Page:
VITRÉ, François Martin de (fl. 1600). Description du premier voyage faict aux Indes orientales par les François en l’An 1603. Paris: chez Laurens Sonnius, 1604.
8° (168 x 105 mm). Contemporary full limp vellum.
VERY RARE FIRST EDITION. François Martin de Vitré was a French sailor and adventurer from the city of Vitré who traveled to East Asia as far as Sumatra from 1601 to 1603. He was the first Frenchman to write an account of travels to the Far East. He was however preceded to the Far East by several French traders, such as Jean Parmentier in 1529.
In December 1600 a French trading company was formed through the association of Saint-Malo, Laval and Vitré, to trade with the Moluccas and Japan. Two ships, the Croissant and the Corbin, were sent around the Cape of Good Hope in May 1601. The Corbin was wrecked in the Maldives, beginning the adventure of François Pyrard de Laval, who managed to return to France in 1611.The second ship, the Croissant carrying Martin, reached Ceylon and traded with Aceh in Sumatra, but on the return leg was captured by the Dutch at Cape Finisterre. Martin and another Frenchman, François Pyrard, were among the first Frenchmen to visit India. They went to Surat and also visited the town of Gujarat. In his Memoires, Martin wrote that the world was learning from China at that time.
“French merchant-seaman, a native of Vitré, who together with Sieur Frotet and Francois Pyrard sailed for the East in 1601. His ship, the Corbin, reached Sumatra after fifteen months (Pyrard had been shipwrecked in the Maldives) but he found trading difficult due to conflicts with Dutch and Portuguese interests. However, having put together a modest cargo in Achin (=Banda Atjeh) in northern Sumatra, and having survived an attack by a Dutch vessel off Spain, he arrived back in St. Malo in 1603.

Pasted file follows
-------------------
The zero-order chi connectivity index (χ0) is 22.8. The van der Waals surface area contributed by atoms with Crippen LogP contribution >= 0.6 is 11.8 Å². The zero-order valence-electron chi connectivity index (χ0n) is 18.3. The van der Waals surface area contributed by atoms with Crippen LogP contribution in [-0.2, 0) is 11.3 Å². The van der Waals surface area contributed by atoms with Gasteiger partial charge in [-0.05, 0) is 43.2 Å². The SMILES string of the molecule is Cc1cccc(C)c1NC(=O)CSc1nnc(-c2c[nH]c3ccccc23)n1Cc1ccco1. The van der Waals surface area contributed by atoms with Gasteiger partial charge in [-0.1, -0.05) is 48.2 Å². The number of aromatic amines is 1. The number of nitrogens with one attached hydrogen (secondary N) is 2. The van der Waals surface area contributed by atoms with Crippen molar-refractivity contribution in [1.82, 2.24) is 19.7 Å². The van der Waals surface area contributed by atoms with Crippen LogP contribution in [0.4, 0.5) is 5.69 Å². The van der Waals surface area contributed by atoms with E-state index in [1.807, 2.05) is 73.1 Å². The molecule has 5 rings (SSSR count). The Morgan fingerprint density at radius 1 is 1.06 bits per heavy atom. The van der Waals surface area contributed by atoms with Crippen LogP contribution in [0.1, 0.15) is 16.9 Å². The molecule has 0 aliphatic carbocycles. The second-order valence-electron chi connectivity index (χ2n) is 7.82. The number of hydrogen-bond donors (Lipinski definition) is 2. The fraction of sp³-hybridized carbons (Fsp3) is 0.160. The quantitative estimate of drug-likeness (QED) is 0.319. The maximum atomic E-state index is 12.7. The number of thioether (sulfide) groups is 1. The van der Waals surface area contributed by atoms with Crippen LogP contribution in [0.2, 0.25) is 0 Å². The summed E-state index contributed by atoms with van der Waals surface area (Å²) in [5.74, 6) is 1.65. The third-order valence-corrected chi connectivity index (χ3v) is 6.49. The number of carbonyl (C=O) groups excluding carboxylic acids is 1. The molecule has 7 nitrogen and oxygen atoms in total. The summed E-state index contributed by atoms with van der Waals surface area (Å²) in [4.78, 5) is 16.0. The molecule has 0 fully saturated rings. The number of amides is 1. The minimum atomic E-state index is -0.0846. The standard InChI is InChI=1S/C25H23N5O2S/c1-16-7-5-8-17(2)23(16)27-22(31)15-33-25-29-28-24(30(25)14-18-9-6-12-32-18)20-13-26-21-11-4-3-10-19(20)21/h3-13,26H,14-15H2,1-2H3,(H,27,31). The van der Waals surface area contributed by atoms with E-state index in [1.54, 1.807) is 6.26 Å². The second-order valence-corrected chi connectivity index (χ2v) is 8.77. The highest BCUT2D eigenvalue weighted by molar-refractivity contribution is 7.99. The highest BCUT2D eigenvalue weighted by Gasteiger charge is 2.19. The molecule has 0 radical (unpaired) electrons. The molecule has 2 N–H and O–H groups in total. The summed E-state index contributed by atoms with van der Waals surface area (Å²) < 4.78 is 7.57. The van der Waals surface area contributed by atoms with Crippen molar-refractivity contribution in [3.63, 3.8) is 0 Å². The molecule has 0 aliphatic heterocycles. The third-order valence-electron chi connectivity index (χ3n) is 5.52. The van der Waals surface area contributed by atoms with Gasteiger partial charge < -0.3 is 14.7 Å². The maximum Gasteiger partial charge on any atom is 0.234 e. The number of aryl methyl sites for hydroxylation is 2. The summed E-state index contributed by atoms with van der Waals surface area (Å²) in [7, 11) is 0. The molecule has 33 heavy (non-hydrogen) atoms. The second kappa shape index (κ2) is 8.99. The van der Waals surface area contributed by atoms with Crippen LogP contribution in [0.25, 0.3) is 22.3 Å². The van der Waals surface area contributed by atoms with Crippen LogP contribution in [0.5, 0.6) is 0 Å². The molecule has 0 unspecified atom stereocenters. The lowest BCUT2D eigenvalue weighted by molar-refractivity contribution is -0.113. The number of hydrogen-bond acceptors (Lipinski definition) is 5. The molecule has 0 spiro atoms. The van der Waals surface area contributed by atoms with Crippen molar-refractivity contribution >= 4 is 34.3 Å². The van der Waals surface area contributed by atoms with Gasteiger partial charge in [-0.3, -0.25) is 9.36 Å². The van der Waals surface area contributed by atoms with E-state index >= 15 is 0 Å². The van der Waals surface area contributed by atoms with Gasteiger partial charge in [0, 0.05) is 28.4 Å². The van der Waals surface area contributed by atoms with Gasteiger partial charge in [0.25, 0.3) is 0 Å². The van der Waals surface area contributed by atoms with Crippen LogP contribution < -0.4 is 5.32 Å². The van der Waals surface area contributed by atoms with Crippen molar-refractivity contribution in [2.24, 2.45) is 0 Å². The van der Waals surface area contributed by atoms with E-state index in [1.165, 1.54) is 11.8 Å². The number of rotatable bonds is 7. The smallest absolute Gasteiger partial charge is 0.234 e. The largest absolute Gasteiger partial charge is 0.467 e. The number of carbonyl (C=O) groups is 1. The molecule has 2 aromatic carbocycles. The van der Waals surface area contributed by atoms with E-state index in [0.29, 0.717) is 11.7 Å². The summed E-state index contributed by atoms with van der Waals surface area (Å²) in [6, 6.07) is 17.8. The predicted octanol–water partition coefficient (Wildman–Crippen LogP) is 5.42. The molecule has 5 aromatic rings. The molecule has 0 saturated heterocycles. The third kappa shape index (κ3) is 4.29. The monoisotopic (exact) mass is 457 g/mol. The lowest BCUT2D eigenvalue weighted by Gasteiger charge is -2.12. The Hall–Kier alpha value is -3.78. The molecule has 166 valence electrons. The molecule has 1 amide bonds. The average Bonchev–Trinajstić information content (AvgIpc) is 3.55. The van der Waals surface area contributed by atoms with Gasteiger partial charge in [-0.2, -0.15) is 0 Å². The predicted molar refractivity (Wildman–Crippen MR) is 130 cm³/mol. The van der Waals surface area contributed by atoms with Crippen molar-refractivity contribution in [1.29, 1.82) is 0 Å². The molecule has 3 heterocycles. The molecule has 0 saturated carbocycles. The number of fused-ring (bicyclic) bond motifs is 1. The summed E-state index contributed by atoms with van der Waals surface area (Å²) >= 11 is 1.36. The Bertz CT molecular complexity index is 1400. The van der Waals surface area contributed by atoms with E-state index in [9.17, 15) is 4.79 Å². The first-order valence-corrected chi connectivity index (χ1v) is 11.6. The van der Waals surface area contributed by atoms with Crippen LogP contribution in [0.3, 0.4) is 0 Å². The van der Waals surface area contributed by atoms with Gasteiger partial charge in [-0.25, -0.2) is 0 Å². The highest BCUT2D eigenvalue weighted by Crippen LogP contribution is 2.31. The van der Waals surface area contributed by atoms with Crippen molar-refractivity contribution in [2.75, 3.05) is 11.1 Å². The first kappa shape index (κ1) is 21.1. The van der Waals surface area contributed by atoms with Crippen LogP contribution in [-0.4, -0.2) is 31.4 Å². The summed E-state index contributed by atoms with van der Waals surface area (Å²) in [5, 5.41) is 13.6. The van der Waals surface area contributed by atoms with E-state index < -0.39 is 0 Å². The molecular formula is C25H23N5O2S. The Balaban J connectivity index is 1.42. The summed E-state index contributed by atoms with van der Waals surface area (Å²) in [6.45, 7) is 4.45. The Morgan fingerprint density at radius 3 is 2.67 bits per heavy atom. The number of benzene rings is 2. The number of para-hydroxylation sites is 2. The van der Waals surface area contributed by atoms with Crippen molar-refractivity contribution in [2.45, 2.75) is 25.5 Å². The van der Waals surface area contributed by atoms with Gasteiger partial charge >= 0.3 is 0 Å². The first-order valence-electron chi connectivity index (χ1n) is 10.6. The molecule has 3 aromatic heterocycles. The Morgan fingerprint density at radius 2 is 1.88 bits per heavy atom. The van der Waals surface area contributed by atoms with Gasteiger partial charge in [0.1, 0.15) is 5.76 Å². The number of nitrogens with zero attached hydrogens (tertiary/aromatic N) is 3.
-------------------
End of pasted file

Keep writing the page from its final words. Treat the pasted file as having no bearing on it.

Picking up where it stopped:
“On his return to France he was instructed by Henri IV to dictate a record of his experiences, resulting in the Description du premier voyage faict aux Indes Orientales, published in 1604, the first uniquely French account of a voyage to the East. Judging from the amount of material included in his text regarding the animals, plants and drugs of the Indies, as well as the inclusion of a treatise on scurvy, one might conclude that Martin had a background of surgery. A revised and expanded edition of Martin's work appeared in 1609 to which a small dictionary of Malay was added” (Howgego, Exploration to 1800, p. 1079). Only record to appear on online databases going back to 1880s are a few copies of the 1609 edition.